Propylene Derivatives Petrochemical Project (PDPP) at Kochi Refinery

CSR BPCL has a strong commitment towards CSR. The main thrust areas amongst others in CSR are Education, Water Conservation, skill Development, Health, Hygiene & Community development. The highlight of our current year's CSR work has been the successful construction and commissioning of 1910 Toilet blocks in Government schools across 7 states in 26 Districts under the 'Swachh Bharat -

112

Contribution to Exchequer

Hindustan Petroleum Corporation Limited (HPCL) Hindustan Petroleum Corporation Limited (HPCL) is a Navaratna and a Global Fortune 500 Company, ranked at 327 with an annual Sales of Rs.2,17,061Crore during FY 2014-15 and having a strong presence in Refining & Marketing in India with about 21% Marketing share in the PSU category in the country. The 2014-15 performance of the Corporation has qualified for 'Excellent' rating in terms of the MOU signed with the Government of India (basis selfevaluation). Physical Performance As on September 2015, the total sale of products was 16.51 MMT, achieving a growth of 5.12% over historical. Pipeline throughput was 8.85 MMT and refineries processed 7.96 MMT of crude. Financial Performance As on September 2015, the Corporation has earned a profit of Rs.1267.54 Crore as compared to Rs.896.25Crore of the same period in 2014-15. Marketing and Associated Infrastructure HPCL owns and operates Refineries at Mumbai & Visakh with a capacity of 6.5 MMTPA & 8.3 MMTPA respectively. HPCL also owns the largest Lube Refinery in the country at Mumbai for producing

HPCL has the second largest share of product pipelines in India with a product pipeline network is about 3,014kms. For transportation of petroleum products and a vast marketing network consisting 13 Zonal Offices in major cities and 106 Regional Offices facilitated by a Supply & Distribution Infrastructure comprising of 36 Terminals/TOPs, 69 Inland Relay Depots, 36 Aviation Service Stations, 46 LPG Bottling Plants, 7 Lube Blending Plants and 22 Exclusive Lube Depots. The customer touch points constitute 13,561 Retail Outlets, 4,195 LPG Distributorships, 1,638 SKO / LDO dealerships, 221 CNG Outlets, 218 Auto LPG Dispensing stations and 97 Commissioning & Forwarding Agents as of December, 2015. Exploration & Production The details of various E&P activities undertaken by HPCL are given as below: "In order to become an integrated hydrocarbon company, HPCL has put specific focus on its upstream activities. The corporation has made a strategic move by forming a wholly owned subsidiary "Prize Petroleum Company Limited" as its independent upstream arm. HPCL/Prize are in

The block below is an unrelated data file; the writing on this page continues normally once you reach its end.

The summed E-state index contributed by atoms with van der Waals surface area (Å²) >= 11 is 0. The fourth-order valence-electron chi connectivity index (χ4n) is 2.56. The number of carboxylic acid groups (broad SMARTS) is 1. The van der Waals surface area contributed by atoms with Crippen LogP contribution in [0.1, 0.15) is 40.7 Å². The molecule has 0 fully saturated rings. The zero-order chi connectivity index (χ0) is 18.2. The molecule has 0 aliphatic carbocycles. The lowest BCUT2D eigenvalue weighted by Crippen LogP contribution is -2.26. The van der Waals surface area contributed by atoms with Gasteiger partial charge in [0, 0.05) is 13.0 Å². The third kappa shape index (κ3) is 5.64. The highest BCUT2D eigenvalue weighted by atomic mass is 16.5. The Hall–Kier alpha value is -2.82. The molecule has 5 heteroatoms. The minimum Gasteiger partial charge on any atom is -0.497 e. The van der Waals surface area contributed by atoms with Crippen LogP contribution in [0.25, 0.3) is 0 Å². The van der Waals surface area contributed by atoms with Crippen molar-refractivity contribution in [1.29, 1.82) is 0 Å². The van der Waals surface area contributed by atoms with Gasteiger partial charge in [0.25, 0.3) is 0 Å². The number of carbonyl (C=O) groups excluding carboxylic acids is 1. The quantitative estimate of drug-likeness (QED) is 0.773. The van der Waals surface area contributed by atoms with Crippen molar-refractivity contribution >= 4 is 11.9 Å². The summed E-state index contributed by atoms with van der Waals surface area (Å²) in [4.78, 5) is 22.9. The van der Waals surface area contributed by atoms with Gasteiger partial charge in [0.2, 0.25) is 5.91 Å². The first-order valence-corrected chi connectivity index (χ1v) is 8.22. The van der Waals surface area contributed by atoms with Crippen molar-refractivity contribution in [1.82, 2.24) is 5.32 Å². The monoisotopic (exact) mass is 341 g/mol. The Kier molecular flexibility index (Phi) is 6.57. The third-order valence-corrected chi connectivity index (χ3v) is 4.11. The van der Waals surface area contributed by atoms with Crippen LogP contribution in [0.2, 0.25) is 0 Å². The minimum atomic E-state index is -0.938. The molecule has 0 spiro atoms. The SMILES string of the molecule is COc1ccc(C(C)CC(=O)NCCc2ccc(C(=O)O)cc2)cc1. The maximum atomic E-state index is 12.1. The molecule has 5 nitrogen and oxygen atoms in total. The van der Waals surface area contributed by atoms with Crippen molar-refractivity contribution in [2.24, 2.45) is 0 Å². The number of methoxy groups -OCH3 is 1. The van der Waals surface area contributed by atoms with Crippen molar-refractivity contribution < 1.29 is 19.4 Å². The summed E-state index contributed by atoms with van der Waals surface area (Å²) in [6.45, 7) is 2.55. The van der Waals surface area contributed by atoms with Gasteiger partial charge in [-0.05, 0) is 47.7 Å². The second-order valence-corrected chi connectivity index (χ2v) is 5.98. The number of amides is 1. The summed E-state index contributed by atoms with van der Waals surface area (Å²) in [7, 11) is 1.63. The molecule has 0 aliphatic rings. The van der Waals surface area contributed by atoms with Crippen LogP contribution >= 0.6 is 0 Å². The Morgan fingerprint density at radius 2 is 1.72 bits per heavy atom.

HPCL Retail Outlet

113

Undertakings/Organisations

11.2.2

Lube Oil Base Stocks with a capacity of 450 TMTPA. HPCL, in collaboration with M/s. Mittal Energy Investments Pte Ltd., is operating a 9 MMTPA capacity Refinery at Bathinda in Punjab and also holds an equity of about 16.95% in the 15 MMTPA Mangalore Refinery and Petrochemicals Ltd. (MRPL).

Terminal at Chhara, Gujarat in a JV partnership with M/s. S.P. Ports Pvt. Ltd. (a group company of M/s. Shapoorji Pallonji). Further, HPCL is participating in two separate Joint Venture companies for laying building and operating three natural gas pipelines.